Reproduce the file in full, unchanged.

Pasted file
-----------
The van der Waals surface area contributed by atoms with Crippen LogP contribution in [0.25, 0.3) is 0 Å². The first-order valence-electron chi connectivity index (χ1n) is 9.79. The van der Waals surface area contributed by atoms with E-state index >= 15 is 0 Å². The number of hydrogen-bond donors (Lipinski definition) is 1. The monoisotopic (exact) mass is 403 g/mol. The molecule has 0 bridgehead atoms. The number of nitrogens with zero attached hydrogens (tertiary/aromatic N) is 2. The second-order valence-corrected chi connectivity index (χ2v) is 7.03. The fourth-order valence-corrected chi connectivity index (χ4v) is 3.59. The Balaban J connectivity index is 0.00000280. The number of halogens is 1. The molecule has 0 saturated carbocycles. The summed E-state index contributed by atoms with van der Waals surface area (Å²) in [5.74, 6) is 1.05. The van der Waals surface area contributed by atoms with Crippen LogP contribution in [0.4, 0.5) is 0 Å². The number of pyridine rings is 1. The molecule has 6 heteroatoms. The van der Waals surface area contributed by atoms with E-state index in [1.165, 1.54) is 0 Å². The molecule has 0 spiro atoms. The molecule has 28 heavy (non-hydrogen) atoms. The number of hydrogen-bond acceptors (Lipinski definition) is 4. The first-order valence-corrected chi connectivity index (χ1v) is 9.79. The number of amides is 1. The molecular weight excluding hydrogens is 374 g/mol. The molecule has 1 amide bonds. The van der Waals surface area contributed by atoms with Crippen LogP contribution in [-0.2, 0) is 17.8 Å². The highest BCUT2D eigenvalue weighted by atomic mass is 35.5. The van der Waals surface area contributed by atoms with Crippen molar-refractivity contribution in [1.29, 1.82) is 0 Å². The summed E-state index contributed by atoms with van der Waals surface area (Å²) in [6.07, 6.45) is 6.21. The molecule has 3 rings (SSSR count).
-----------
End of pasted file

The van der Waals surface area contributed by atoms with Crippen LogP contribution in [0.25, 0.3) is 0 Å². The first-order valence-electron chi connectivity index (χ1n) is 9.79. The van der Waals surface area contributed by atoms with E-state index >= 15 is 0 Å². The number of hydrogen-bond donors (Lipinski definition) is 1. The monoisotopic (exact) mass is 403 g/mol. The molecule has 0 bridgehead atoms. The number of nitrogens with zero attached hydrogens (tertiary/aromatic N) is 2. The second-order valence-corrected chi connectivity index (χ2v) is 7.03. The fourth-order valence-corrected chi connectivity index (χ4v) is 3.59. The Balaban J connectivity index is 0.00000280. The number of halogens is 1. The molecule has 0 saturated carbocycles. The summed E-state index contributed by atoms with van der Waals surface area (Å²) in [5.74, 6) is 1.05. The van der Waals surface area contributed by atoms with Crippen LogP contribution in [0.4, 0.5) is 0 Å². The number of pyridine rings is 1. The molecule has 6 heteroatoms. The van der Waals surface area contributed by atoms with E-state index in [1.165, 1.54) is 0 Å². The molecule has 0 spiro atoms. The molecule has 28 heavy (non-hydrogen) atoms. The number of hydrogen-bond acceptors (Lipinski definition) is 4. The first-order valence-corrected chi connectivity index (χ1v) is 9.79. The number of amides is 1. The molecular weight excluding hydrogens is 374 g/mol. The molecule has 1 amide bonds. The van der Waals surface area contributed by atoms with Crippen LogP contribution in [-0.2, 0) is 17.8 Å². The highest BCUT2D eigenvalue weighted by atomic mass is 35.5. The van der Waals surface area contributed by atoms with Crippen molar-refractivity contribution in [1.29, 1.82) is 0 Å². The summed E-state index contributed by atoms with van der Waals surface area (Å²) in [6.07, 6.45) is 6.21. The molecule has 3 rings (SSSR count).